Understanding the Project Management Triangle

Project Management Triangle

How to Satisfy Customers When You Can’t Do it All

Have you ever lost business because your small company simply doesn’t have the resources to accomplish everything that the customer wants? You may not realize that customer satisfaction only requires you to meet two of three requirements: the right time frame, affordability, and scope (essentially defined as the amount and type of work that must be met to deliver a good-quality product or service).

Granted, that last statement was overly-simplistic. But, as a general rule, the Project Management Triangle (also known as Triple Constraint, Iron Constraint, and probably a whole host of other terms) provides you with the insight you need to give customers everything that they need to achieve satisfaction.

First, Understand that Customer Needs and Wants Aren’t the Same Thing

When I bought my home, I wanted something akin to a mansion. On the other hand, I needed to have an affordable and solid place to live, in a decent neighborhood, with enough space to live my life comfortably. To this day, I’d still like a mansion (and the staff to clean it), but I continue to live in the same house. Since it was affordable, I now own it outright, and I certainly don’t regret that I didn’t buy more than I needed.

If you can show that you really understand and embrace customer needs and can meet and maybe even exceed them, you can generally convince them to forego a few frills.

You Can Meet Customer Needs by Addressing Two of the Three Points of the Triangle

This is where the project management triangle fits in. When you can’t meet all customer wants, you can generally make the sale by changing one of the three main factors without compromising the overall quality of the deliverable.

The right price

If they want a lower price, then you need to control project costs, typically by reducing resources. Maybe you can bring fewer employees into the project to reduce your expenditures; even though fewer workers will probably extend the timeline. Perhaps you can convince them that silver widgets are actually more durable than the gold ones they requested; knowing this, they may happily pull back on this part of the project scope.

You’d be surprised by the number of ways that you can reduce costs to retain profitability for your offerings when you examine the other two corners of the triangle. It’s perfectly possible to retain your high-quality and meet customer needs, even if you don’t deliver everything that customers want.

Timely delivery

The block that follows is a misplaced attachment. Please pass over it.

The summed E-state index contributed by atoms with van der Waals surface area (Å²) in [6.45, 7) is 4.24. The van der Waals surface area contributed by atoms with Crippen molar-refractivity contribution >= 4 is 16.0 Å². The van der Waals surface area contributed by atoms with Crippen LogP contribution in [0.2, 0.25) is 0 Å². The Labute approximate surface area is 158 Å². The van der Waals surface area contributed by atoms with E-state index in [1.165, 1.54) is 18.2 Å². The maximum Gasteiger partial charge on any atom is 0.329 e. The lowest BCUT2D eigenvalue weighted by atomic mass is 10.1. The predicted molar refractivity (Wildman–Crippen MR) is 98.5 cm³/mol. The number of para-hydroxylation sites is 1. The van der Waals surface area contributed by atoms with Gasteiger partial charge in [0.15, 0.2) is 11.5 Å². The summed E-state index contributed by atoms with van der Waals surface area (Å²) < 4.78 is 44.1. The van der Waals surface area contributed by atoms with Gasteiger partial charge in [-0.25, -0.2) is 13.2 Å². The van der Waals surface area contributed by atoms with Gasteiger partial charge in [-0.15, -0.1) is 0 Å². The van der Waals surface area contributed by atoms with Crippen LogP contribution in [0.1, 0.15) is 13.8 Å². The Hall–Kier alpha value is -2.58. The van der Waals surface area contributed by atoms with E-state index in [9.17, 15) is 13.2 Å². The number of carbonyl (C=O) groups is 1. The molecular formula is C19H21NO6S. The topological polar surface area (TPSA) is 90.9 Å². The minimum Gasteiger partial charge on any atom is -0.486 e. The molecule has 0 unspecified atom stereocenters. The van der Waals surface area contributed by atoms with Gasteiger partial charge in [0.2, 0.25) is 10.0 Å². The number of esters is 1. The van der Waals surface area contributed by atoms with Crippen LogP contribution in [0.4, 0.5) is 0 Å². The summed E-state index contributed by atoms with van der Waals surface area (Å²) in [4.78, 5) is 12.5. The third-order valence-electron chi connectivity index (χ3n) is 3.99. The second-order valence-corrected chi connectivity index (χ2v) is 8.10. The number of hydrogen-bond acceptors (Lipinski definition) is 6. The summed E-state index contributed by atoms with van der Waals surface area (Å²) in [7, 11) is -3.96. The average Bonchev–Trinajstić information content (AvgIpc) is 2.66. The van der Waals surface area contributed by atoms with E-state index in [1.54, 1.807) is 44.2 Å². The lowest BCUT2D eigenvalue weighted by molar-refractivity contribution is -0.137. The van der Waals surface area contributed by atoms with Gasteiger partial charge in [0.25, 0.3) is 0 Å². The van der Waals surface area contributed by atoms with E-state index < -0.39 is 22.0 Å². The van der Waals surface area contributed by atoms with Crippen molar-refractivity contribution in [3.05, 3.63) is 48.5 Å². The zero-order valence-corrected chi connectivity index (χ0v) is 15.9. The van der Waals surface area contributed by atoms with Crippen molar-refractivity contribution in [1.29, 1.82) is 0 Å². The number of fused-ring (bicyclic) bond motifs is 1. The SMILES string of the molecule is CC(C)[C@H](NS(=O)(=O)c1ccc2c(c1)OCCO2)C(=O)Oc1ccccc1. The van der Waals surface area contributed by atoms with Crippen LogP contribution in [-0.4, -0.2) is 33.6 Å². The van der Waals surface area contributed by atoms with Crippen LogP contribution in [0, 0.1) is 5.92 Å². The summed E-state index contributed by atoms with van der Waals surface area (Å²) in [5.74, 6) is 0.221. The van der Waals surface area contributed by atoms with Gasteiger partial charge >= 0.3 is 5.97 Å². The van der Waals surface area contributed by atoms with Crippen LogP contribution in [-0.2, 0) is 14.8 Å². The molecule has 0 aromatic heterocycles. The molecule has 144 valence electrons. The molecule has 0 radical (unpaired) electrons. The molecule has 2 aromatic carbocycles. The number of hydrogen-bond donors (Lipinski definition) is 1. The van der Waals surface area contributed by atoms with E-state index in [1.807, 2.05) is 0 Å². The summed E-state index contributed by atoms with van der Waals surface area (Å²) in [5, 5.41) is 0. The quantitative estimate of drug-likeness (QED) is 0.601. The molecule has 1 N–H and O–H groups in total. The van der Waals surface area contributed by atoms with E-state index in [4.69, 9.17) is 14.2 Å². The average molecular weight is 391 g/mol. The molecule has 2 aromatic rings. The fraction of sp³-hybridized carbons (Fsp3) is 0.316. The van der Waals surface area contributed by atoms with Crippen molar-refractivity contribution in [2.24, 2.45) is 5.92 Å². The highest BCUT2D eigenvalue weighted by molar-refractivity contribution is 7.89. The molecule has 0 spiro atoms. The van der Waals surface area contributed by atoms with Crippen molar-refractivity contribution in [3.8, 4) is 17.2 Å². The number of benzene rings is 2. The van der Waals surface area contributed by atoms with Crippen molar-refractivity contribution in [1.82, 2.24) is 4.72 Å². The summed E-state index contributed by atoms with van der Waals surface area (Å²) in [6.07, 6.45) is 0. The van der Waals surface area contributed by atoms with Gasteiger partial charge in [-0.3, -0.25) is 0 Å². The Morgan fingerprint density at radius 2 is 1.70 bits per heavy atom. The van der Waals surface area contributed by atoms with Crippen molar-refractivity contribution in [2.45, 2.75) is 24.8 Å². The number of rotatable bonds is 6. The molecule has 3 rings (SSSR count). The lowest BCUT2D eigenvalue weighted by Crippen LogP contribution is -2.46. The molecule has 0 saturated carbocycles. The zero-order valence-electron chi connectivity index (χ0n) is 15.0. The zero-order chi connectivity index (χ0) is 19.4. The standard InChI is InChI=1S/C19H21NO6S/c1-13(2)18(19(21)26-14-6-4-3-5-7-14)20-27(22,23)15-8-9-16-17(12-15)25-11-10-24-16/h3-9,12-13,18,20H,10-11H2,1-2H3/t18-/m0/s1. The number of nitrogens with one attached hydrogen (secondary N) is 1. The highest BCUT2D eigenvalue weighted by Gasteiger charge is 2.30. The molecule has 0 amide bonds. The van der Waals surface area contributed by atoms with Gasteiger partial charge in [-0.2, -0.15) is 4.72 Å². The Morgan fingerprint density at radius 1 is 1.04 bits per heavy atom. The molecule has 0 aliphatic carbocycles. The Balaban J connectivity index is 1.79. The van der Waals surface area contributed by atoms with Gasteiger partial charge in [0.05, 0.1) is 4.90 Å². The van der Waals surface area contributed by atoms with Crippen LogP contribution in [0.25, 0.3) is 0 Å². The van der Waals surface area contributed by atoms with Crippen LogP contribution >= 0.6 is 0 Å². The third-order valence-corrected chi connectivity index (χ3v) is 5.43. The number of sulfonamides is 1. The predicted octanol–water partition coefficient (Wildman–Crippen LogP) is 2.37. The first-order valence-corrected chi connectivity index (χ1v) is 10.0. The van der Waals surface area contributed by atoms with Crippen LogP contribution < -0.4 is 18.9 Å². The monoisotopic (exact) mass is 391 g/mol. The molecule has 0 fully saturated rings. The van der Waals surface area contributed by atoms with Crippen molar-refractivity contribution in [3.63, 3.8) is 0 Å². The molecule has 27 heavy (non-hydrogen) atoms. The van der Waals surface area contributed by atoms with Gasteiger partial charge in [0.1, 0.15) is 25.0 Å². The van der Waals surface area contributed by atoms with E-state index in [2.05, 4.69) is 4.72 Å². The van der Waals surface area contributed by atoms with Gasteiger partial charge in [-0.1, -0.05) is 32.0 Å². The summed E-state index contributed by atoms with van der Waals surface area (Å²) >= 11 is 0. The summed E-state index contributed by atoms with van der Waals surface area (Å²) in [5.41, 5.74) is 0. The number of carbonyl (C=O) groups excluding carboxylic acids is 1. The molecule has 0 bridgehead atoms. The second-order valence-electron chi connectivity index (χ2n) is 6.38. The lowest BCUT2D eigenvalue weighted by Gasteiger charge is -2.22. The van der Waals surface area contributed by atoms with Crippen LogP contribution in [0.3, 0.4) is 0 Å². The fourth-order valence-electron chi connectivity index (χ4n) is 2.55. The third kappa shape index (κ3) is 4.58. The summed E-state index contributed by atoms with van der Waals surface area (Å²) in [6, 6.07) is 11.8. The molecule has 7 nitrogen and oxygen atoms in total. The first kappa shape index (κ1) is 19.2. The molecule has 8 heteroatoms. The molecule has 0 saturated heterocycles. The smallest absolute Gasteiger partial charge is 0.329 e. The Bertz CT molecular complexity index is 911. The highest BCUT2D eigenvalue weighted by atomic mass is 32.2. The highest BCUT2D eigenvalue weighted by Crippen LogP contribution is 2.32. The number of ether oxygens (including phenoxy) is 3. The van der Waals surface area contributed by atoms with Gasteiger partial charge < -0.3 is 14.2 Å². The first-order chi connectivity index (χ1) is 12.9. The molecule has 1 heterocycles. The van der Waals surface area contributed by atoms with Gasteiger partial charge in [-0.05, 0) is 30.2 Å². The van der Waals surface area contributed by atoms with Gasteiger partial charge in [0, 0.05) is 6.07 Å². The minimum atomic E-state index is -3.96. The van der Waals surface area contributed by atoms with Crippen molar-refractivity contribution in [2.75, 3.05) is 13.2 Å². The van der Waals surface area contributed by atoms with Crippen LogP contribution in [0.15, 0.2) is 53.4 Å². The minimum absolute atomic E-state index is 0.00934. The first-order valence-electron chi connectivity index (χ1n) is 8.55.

So, what happens when a customer needs final delivery of a 3-week project within one week? If they’re willing to pay more, then you can bring in more resources to get the job done more quickly.

You can also alter the scope. For example, if they request a shipment of 10,000 widgets in a week, it doesn’t hurt to ask why they need so many so quickly. You might learn that they really only need to meet a 1,000-widget emergency in a week, but they want to avoid extra shipping charges when you send the balance of the order. If extra shipping costs are no issue for you, then agree to deliver the needed supply in a week, and pick up the tab to ship the non-emergency widgets within the appropriate time frame

Project scope

The scope is the actual project or product requirements that you must meet to develop a good-quality deliverable that meets customer needs. You can deliver the most outlandish requirements when time and price options are unlimited, but this is the real world where you’ll probably have to negotiate within the three triangle corners. First, look at the scope that the customer has defined. If it’s not reasonable, then you may need to find ways to adjust it.

For example, let’s say that the customer is looking for flexible custom accounting software. You already intend to build amazing flexibility into your design — until you learn that they want it to automatically adjust to every possible future regulatory change. Granted, you can’t design for the unknown, but you can include reasonable pricing for future software changes within the project scope. Of course, you’ll probably want to put a time limit on that agreement.

When customers are adamant about the scope, then you may have to add more resources or spend more time. As you’re about to learn, it’s all about learning how to negotiate.

Educated Customers Often Facilitate Negotiations

You probably know much more about your products or services than the customer knows, so their wish list may not accurately describe their actual needs. I’ll illustrate this with one of my personal stories.

While discussing a technical writing project with a new customer prospect, I first listened carefully to their vision. Then, after parroting their wants and needs back to them, I proceeded to use that information to propose a very different vision of project deliverables based on what they really needed. I illustrated my knowledge without ever talking down to them. They realized that the deliverables they wanted would not meet their needs. I re-defined the scope, but I made the sale. Since they were very happy with the finished deliverables they continued to come back for more documentation needs.

Learn how to gently make sure that your prospects recognize and respect your superior understanding of a project. Even if you adjust one of the triangle corners, you’ll make more sales — and deliver successful outcomes.

Scope, Time, Budget: Pick Two

If you embrace the above motto, then you have gone a long way toward learning about project management. Admittedly, I recognize that there’s plenty of supplemental coursework that goes into this subject, but this is a darn good start.

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